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Four Amazing Days at Happiness is Camping

By Wade Iwata
Tuesday, August 28, 2012

This past week, CBTF hosted 12 families for our first official family camp at Happiness is Camping in Hardwick, NJ.  The 4-day camp brought families from across the east coast together to share in fun filled camp activities and discussions focused on specific issues each family member faces. 

The camp, which is located in northwestern New Jersey provided the perfect surroundings for relaxation, activities, and bonding between families.  Following our first night, it was great to see families helping each other out, kids interacting with each other, and seeing the burden of explaining a brain tumor to others lifted off each participant’s shoulders. 

While at camp, families were able to participate in a variety of activities, which included a giant swing, where you are harnessed into a pulley system, pulled to the top of a 30-40 foot pole and you had to pull a tab to release yourself and swing.  Many of the kids and parents overcame fears and completed the giant swing.   Families were also able to climb a rock wall, practice archery, and thanks to Gary, Tess, and Nina Brewster, were able to fish in the lake at camp.   Alongside the activities, discussions about parenting issues, how to talk to children about illness and what is good and what is irritating about being a sibling were all discussed. Additionally we were able to play some all survivor games, which gave the kids with the brain tumors the opportunity to interact and play with other kids with a similar illness.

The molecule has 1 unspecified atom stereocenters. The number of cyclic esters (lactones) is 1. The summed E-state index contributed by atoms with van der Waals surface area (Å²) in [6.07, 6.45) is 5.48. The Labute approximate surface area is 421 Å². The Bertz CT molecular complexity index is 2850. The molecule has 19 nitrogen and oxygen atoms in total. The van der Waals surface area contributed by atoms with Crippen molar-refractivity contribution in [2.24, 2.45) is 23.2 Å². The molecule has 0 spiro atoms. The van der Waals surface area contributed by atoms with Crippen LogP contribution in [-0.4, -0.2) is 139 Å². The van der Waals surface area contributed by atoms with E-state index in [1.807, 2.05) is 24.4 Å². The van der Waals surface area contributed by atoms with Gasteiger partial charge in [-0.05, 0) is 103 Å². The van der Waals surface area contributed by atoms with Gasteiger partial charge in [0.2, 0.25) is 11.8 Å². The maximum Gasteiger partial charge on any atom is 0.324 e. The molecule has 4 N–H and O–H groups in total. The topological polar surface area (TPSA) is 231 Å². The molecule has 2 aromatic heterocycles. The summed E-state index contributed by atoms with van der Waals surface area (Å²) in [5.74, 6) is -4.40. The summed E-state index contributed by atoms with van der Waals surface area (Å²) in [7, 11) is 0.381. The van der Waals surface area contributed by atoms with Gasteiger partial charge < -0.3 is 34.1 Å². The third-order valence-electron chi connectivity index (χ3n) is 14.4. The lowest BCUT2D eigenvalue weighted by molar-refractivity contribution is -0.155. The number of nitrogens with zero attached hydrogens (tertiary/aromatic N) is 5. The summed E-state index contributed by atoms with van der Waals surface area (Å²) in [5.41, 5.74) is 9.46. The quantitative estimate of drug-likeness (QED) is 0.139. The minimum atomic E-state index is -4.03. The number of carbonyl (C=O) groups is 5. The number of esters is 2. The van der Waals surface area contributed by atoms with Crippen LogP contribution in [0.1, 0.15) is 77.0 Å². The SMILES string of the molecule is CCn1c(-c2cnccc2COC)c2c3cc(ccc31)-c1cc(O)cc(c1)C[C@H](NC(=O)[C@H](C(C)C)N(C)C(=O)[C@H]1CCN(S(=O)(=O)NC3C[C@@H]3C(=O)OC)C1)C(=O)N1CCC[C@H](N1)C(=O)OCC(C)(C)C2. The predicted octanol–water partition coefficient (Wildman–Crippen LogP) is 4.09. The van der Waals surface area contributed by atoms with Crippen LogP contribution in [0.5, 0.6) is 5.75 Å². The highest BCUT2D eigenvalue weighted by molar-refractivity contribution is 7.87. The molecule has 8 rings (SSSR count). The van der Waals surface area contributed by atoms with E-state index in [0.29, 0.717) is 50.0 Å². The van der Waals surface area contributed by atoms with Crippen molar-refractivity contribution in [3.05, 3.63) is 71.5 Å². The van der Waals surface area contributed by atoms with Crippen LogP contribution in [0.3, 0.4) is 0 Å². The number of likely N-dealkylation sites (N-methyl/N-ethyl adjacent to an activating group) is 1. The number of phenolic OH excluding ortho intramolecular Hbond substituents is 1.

As camp ended, families presented art projects they had done during their time at camp.  The art project consisted of three collages that depicted their lives before the diagnosis, their lives in the present, and their hope for their lives in the future.  It was heartwarming and emotional to see all the families had been through and all they hoped for in the future.  We then completed our closing of the camp by tying strings with specific meanings on to the wrists of our fellow campers.  While we did this we shared with the person how they helped us grow, laugh, or what we learned from them.  We also shared an orange string that indicated we would be there for families in the future.  It was a truly amazing to see the families sharing strings and sharing stories from our time at camp during this emotional closing activity.   

Overall, it was a terrific week at camp and one I will not soon forget.  Thank you to all the amazing parents, siblings, survivors, and volunteers who participated in the camp and showed me why the work CBTF does is so important.  

To see some pictures, check out our Facebook page album: http://www.facebook.com/?ref=logo#!/media/set/?set=a.10151118011803563.463690.110791063562&type=1  

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